dwellers are not a minority, but a fast growing social class which will soon exist of more
    than half of the world’s population. I incite anthropologists to study not only the general
    exclusionary workings of political systems, but also the mundane practices and utopian
    aspirations of people living in the margins, as an analysis of these may help to imagine
    novel political possibilities.
    Function and evolution of baculovirus photolyases
    Xu, F. ; Lampen, M.H. ; Bajek, M.I. ; Muñoz, D. ; Vlak, J.M. ; Eker, A.P.M. ; Oers, M.M. van - \ 2008
    In: Abstract Book of the 14th International Congress of Virology, Istanbul, Turkey, 8 - 15 August, 2008. - Istanbul : - p. 236 - 236.
    Marktgerichte wijnproductie in Nederland
    Verhees, F.J.H.M. ; Verhoeven, C. ; Beker, D. - \ 2008
    De Wijngaard 16 (2008)62. - p. 23 - 24.
    Critical Loads and present deposition thresholds of nitrogen and acidity and their exceedances at level II and level I monitoring plots in Europe
    Bleeker, A. ; Reinds, G.J. ; Vermeulen, A.T. ; Vries, W. de; Erisman, J.W. - \ 2004
    Petten : ECN (ECN rapport C--04-117) - 155 p.
    This report presents an assessment of site specific deposition estimates and critical load exceedances of sulphur and nitrogen for selected Intensive Monitoring plots based on input and output estimates and extrapolation to a European wide scale. Depositions for the individual monitoring plots were calculated by means of a high-resolution deposition model (IDEM) and the results were compared to measured depositions for selected Intensive Monitoring sites. Also for the European Level I sites deposition estimates were computed. Not only the deposition of sulphur and nitrogen compounds was determined, but also the deposition of base cations was calculated. For this an approach was used, mainly based on available measurement data from the Intensive Monitoring sites. This derived model was also used to extrapolate to the Level I sites and Intensive Monitoring sites without deposition measurements. Critical loads according to the effect-based and stand-still approach were calculated, as well as present deposition thresholds for both the Intensive Monitoring sites and the Level I sites. Using the deposition calculations and critical loads/present deposition thresholds, exceedances of these target loads were calculated and presented. The uncertainties involved in these calculations were evaluated and finally conclusions were drawn on the basis of the results of the different calculations.
    Boeren met ruimte voor water, landschap en natuur in Olst-Wezep : een quickscan naar meer mogelijkheden voor boeren om bedrijfsmatig rekening te houden met ruimte voor water(berging), landschap en natuur in het landinrichtingsproject Olst-Wesepe
    Corporaal, A. ; Schrijver, R.A.M. ; Stortelder, A.H.F. - \ 2002
    Wageningen : Alterra (Alterra-rapport 421) - 59
    natuurbescherming - agrarische bedrijfsvoering - landschapsbescherming - inkomsten uit het landbouwbedrijf - wateropslag - haalbaarheidsstudies - nederland - natuur - overijssel - salland - nature conservation - farm management - landscape conservation - farm income - water storage - feasibility studies - netherlands - nature - overijssel - salland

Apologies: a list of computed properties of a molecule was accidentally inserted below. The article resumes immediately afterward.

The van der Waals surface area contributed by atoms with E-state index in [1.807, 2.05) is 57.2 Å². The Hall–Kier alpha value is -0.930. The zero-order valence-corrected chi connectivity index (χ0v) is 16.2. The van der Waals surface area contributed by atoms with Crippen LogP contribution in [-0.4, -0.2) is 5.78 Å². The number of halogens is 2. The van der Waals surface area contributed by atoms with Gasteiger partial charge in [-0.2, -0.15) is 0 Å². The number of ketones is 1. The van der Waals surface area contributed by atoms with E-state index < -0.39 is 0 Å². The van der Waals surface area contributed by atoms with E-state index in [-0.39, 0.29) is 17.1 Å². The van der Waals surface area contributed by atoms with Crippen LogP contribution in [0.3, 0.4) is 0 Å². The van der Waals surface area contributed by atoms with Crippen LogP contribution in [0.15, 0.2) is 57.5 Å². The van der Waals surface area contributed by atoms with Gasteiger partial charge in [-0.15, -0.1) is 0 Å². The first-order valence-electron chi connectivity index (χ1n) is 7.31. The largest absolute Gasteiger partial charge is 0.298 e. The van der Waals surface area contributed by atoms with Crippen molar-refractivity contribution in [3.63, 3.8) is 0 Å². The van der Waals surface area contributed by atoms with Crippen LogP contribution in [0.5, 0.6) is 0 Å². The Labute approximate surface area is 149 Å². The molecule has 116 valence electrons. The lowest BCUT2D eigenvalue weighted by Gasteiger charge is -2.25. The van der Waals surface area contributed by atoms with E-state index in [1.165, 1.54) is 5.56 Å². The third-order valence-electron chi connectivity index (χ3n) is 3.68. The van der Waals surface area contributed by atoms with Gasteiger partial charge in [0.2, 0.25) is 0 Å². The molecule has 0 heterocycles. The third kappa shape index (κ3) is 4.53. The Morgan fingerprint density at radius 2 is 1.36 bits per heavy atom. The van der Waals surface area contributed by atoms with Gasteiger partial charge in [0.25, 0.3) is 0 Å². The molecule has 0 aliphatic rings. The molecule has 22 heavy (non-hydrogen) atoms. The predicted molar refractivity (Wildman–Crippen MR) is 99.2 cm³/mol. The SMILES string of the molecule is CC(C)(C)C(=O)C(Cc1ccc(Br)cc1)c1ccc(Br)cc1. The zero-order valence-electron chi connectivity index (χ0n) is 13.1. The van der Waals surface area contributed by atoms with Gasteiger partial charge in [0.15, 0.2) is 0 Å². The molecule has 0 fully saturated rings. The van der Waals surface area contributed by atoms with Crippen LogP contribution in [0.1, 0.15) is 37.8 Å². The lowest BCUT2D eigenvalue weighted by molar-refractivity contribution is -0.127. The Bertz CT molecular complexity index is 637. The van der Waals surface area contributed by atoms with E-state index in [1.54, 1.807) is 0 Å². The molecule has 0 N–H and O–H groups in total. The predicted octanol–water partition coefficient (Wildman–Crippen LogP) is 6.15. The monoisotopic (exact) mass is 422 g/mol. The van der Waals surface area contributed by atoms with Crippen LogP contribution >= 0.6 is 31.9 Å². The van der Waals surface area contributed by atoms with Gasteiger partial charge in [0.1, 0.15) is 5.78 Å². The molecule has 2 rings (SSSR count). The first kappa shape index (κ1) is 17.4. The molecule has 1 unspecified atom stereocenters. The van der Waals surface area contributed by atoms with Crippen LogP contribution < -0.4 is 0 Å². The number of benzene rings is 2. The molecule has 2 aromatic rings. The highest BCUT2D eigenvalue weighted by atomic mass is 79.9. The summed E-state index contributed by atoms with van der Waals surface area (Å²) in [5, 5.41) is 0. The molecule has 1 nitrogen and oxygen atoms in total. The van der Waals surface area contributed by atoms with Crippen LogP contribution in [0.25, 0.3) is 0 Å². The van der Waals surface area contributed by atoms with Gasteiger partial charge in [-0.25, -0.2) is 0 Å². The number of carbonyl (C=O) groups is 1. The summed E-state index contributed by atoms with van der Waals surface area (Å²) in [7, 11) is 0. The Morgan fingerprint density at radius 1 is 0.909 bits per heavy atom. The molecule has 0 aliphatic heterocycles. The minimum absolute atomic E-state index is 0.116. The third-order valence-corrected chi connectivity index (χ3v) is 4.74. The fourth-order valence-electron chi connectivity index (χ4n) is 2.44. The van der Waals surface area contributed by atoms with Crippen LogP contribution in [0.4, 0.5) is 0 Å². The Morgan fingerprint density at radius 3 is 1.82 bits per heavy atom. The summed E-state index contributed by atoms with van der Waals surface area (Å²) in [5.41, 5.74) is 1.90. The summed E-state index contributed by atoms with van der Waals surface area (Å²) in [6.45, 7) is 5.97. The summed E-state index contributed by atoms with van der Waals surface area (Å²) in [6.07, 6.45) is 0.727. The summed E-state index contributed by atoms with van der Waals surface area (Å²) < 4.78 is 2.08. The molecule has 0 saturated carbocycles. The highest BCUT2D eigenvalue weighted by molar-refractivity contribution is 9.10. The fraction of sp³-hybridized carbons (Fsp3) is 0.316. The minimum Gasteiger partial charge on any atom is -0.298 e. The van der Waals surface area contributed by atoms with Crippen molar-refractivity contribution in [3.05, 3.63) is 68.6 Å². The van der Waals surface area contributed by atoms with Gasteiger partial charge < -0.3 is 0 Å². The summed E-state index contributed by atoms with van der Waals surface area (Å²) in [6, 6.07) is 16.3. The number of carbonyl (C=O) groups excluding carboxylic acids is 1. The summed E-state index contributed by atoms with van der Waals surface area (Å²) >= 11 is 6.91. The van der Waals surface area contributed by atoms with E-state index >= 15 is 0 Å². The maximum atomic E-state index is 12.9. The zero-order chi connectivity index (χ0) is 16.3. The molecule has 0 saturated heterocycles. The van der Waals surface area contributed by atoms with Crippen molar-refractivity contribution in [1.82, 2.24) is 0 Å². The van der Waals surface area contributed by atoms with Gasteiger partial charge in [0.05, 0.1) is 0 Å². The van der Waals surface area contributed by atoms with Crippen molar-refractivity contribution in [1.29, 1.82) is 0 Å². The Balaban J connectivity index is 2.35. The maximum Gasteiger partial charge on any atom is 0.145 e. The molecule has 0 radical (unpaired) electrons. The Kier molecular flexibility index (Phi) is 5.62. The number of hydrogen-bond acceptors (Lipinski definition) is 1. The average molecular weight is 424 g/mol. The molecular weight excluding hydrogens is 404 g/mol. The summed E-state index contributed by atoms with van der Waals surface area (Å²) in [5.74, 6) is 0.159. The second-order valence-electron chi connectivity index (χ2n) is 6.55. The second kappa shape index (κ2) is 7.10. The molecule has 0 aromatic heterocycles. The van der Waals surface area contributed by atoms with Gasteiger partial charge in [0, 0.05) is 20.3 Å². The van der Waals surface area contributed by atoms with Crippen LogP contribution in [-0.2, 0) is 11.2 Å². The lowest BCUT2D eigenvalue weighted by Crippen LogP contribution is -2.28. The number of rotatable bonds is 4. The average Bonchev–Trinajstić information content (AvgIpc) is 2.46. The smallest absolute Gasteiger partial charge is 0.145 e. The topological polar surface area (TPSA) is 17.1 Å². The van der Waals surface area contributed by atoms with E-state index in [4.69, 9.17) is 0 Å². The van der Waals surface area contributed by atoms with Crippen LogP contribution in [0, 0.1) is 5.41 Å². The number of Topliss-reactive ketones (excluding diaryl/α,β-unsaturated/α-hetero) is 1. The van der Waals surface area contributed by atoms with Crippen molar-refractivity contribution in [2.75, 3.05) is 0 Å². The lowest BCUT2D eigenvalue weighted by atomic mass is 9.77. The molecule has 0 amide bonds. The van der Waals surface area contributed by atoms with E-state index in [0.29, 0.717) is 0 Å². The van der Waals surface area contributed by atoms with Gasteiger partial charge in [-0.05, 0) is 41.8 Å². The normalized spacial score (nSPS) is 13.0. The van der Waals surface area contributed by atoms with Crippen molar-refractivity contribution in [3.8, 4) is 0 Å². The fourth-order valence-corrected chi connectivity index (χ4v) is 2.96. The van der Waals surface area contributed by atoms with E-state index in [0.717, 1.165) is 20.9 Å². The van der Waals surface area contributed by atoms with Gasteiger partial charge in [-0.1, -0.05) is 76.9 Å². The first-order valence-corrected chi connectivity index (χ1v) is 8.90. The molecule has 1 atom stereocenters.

In het landinrichtingsgebied Olst-Wesepe is de consequentie van het vigerende water- en natuurbeleid dat er een relatief groot oppervlak gronden aan de landbouw moet worden ont-trokken (aankoop) om zaken als ruimte voor waterberging, landschap en natuur te realiseren. De landinrichtingscommissie heeft ALTERRA opdracht gegeven te onderzoeken of er alternatieven zijn voor aankoop: kunnen die doelstellingen ook gerealiseerd worden door aanpassingen in de agrarische bedrijfsvoering voor te stellen, zodat meerboer(en) kunnen blijven, maar ook de beleidsdoelstellingen duurzaam gewaarborgd zijn. Het rapport doet verslag van onder-zoek naar 4 agrarische bedrijfstypen op hun merites zijn onderzocht, 1) marktconforme bedrijven, 2) bedrijven met relatief veel landschapselementen (L-bedrijven), 3) idem met veel ruimte voor water (W-bedrijven), en 4) met natuur (N-bedrijven). Conclusie op groen-blauw-doelstellingen gerichte bedrijven, vooral waar het accent kan komen te liggen op "innovatief omgaan met ruimte voor water" hebben zelfs beter perspectief. De doorgerekende alternatieve bedrijfsvormen realiseren alle een beter gezinsinkomen dan een overeenkomstig traditioneel bedrijf: zo heeft bijvoorbeeld een middelgroot watergericht bedrijf (30 ha) een minstens twee keer zo hoog gezinsinkomen. Alles overziend wordt aanbevolen om in dit gebied een concrete pilot te realiseren omdat hier erg veel kansen liggen in een erg positief ingestelde omgeving.
    Technisch ontwerp Natuurwaarde 1.0 en toepassing in Natuurverkenning 2
    Brink, B.J.E. ten; Hinsberg, A. van; Heer, M. de; Hoek, D.C.J. van der; Knegt, B. de; Knol, O.M. ; Ligtvoet, W. ; Reijnen, M.J.S.M. ; Rosenboom, R. - \ 2002
    Bilthoven : RIVM (RIVM rapport 408657007) - 189
    natuurlijke hulpbronnen - natuurbescherming - beleid - kwaliteit - taxatie - ecosystemen - biologische indicatoren - nederland - natuur - natural resources - nature conservation - policy - quality - valuation - ecosystems - biological indicators - netherlands - nature